PART IV - Privatization and Deregulation: What Are Their Economic Implications?

Part III: The Implications

Up until this point, this paper has been largely narrative in nature. It has outlined how privatization is a positive tool for governments to utilize to increase the efficiency and profitability of select firms and industries and how deregulation could reap economic benefits for a country, depending on a series of factors. What is unexplored however, are the effects of privatization and deregulation on the political economy, and what that ultimately means for governments and societies. As with anything, one could look upon these implications in an optimistic or a pessimistic manner.

The Optimist - The case for an optimistic outcome from privatization and deregulation is an easy one to make. If privatization and deregulation are continually utilized, governments will run more efficiently. This efficiency will mean governments can work towards balanced, and even profitable budgets. This means a nations taxes will be lowered or the surplus will be reinvested into remaining government services. For example, countries with public health care systems would see improvements through extra funding. Education could be improved and perhaps post-secondary education could be subsidized meaning more people are able to get a higher education. Likewise, areas such as infrastructure could be continually improved and modernized, bringing in more businesses, jobs and increases to overall prosperity. The balance between government and business would be a harmonious one. Governments would be fiscally sound and therefore strong, and businesses would have a very stable, low risk environment to operate in. Socially, people would benefit from reduced service costs and would likely see an improvement in the quality of these services as well. They would benefit from a strong political system and strong business sector. Purchasing power would increase and innovation would flourish. Overall, people would experience a significant improvement in their quality of life.

The Pessimist - One who looked upon this changing relationship between the public and private spheres with less favour may have the following argument. The benefits of privatization and deregulation will be utilized by the government to increase efficiency, but this relationship will grow to become unbalanced. The government will rely too heavily on the private sector to carry out essential services like trash collection or transportation. Businesses will realize this and begin to raise the price of services. The government will then either have to resume their old, inefficient methods of service delivery (something they may not be capable of doing after the sale of an industry) or lose certain business sectors in their countries. This means the political- economic power balance will shift to favour the business sector. Business will therefore raise prices to maximize profits, which has a significant effect on the average consumer. Businesses may also choose to utilize off shore tax shelters meaning that the government will receive little to no tax revenue from the liquidated service. Perhaps over time, monopolies and oligopolies will develop, further increasing the power of the business sector. Socially, prices would skyrocket for essential services inducing extreme consumer saving, further limiting the tax revenue for the government. The government will scramble to introduce reform but may be unable to do so as fiscal issues arise from reduced tax revenue. Overall it is a dismal outlook on what privatization could do.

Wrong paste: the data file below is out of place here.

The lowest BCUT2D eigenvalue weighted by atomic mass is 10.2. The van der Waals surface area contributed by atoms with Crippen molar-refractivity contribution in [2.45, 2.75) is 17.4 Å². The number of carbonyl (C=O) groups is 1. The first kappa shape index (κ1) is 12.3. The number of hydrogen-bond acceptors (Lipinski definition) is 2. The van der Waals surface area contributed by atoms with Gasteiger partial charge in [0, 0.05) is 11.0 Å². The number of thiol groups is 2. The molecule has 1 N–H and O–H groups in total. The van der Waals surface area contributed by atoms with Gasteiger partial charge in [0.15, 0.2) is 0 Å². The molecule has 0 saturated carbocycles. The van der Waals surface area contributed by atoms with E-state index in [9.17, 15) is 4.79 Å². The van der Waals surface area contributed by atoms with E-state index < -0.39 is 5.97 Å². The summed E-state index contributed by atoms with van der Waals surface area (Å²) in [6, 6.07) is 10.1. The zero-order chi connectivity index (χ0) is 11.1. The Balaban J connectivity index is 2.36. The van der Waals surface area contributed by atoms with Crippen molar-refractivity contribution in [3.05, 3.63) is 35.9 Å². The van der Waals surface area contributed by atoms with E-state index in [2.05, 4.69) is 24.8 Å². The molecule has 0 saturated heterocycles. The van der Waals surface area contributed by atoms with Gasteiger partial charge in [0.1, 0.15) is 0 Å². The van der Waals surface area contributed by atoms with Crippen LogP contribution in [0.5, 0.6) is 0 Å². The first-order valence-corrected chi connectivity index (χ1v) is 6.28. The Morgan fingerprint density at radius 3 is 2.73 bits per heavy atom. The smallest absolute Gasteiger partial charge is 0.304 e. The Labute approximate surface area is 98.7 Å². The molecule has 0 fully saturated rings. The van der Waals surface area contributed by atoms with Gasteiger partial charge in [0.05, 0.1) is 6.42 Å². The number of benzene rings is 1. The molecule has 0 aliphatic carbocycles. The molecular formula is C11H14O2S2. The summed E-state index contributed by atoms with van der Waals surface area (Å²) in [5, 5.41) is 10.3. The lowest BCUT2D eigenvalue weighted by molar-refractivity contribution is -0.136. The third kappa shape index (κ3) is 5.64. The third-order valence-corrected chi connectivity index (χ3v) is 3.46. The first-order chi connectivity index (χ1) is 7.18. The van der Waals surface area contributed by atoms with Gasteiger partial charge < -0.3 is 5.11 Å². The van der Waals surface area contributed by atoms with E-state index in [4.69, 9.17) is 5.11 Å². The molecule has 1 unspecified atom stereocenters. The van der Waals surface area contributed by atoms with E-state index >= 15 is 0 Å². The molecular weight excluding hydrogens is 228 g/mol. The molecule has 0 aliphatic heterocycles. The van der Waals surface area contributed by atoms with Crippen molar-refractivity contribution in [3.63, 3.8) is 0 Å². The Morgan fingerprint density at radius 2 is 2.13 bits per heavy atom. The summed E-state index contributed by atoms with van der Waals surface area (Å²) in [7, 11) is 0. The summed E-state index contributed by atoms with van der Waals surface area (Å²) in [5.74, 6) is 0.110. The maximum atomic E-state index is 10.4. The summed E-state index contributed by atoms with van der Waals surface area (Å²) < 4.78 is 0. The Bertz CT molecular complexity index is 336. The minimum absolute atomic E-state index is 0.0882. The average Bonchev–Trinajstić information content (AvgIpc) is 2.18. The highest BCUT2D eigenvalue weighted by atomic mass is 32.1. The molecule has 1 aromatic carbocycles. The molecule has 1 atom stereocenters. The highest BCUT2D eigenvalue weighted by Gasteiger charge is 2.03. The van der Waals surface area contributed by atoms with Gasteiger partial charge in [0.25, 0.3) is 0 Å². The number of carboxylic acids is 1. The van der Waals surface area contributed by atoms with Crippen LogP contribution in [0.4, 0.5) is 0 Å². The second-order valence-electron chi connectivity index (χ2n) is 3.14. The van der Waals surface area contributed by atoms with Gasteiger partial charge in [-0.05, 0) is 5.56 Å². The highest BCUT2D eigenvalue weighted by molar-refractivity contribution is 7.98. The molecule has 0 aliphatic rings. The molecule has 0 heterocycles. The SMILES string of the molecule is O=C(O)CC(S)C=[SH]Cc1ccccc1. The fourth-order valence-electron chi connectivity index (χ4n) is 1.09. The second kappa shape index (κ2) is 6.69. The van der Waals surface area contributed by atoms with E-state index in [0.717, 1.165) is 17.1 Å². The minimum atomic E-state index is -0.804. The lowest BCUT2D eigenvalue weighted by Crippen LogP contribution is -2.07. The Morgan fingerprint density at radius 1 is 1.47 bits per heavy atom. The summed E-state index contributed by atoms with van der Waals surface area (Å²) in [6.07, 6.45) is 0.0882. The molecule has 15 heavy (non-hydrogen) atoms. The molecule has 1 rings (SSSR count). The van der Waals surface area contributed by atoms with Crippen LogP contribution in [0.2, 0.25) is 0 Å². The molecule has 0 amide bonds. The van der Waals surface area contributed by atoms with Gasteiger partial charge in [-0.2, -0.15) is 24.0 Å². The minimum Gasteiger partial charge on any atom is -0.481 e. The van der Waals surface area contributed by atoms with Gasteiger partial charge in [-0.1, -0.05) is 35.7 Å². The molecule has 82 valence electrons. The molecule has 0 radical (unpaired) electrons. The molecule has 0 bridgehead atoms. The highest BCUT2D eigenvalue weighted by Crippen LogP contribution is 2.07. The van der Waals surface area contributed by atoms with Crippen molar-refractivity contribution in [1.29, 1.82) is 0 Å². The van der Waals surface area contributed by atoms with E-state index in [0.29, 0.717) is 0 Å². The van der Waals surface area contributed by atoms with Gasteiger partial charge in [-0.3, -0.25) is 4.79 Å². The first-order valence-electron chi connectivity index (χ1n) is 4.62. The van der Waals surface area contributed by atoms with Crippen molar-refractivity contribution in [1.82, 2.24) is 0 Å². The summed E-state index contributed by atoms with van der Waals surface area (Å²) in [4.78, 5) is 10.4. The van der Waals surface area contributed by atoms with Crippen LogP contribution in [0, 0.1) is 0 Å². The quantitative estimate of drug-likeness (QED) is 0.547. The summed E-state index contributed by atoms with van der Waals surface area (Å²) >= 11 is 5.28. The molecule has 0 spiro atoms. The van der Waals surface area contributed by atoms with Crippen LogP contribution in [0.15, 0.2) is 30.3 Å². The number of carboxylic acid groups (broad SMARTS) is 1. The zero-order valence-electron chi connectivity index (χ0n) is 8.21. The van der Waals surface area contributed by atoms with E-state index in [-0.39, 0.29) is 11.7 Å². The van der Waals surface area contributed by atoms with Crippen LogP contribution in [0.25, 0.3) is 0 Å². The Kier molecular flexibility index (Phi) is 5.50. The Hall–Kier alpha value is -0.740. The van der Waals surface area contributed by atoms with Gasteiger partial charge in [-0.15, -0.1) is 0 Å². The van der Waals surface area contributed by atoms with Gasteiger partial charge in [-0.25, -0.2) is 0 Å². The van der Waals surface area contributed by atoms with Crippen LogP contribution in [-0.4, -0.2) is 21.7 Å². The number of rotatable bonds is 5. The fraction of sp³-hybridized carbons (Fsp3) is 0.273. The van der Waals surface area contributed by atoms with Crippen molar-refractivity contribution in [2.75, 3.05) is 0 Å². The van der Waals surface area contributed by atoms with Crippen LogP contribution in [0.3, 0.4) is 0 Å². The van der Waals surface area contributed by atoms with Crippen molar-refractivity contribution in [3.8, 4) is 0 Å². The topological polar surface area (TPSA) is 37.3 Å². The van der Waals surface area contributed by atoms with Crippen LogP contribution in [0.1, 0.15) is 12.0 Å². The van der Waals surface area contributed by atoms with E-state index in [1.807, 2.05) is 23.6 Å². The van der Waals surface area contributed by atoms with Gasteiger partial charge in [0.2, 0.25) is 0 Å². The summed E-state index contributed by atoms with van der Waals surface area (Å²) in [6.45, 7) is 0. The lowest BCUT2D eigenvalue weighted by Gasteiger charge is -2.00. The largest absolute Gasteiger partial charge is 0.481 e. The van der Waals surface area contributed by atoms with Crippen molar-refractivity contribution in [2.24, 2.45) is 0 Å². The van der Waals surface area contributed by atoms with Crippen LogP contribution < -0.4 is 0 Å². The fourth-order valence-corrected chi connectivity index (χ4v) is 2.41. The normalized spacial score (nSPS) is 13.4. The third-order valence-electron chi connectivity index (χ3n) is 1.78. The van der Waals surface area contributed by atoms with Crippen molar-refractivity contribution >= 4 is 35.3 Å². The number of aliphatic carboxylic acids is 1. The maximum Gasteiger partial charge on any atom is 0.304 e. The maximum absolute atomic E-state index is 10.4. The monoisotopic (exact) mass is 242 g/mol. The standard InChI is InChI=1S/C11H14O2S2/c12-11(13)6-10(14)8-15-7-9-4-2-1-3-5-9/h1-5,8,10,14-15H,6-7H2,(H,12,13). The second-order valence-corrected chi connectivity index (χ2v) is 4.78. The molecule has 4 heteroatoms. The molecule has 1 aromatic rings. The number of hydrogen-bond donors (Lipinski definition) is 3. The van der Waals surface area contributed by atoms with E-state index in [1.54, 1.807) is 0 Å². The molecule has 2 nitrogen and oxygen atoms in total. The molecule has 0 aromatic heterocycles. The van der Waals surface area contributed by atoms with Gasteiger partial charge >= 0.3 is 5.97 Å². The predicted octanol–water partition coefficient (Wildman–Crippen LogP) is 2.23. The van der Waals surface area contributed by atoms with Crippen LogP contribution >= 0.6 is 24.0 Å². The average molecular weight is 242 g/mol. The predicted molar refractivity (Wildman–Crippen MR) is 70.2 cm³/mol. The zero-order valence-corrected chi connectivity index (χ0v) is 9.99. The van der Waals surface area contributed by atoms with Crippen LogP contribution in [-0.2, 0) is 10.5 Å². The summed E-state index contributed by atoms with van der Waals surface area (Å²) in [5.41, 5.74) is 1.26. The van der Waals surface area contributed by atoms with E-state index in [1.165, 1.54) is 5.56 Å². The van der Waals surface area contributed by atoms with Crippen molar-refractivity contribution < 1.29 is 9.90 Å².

Which outcome is more likely? That is anyone’s guess. Outlined here are two possible scenarios based on the likelihood that governments will continue to utilize privatization (and possibly deregulation if conditions are suitable) based on their positive effects on select industries.


In review, as neoliberal principals urge governments to reassess their presence in the sphere of production, privatization and deregulation will continue to be utilized. Privatization proves to be a positive tool for governments to utilize to increase the efficiency and profitability of select firms and industries. The economic benefits of increased efficiency and profitability far outweigh the risk of corruption, and/or the development of wealth inequality. Deregulation proves to be a promising means of improving consumer welfare, but the success of deregulation is dependent on a long list of country specific factors. The question that remains is whether or not governments should utilize these tools. As I have outlined the use of these tools could lead to a very prosperous future, or just as likely, an unbalanced political economy in favour of business and profit. The true outcome will depend on what societies demand of their governments and how governments deal with those demands. The true next step is, what should we demand?


Calen Siddall

Picture titled, "Brisbane City by Night", taken by Lenny K Photography on March 14, 2016 obtained through Creative Commons.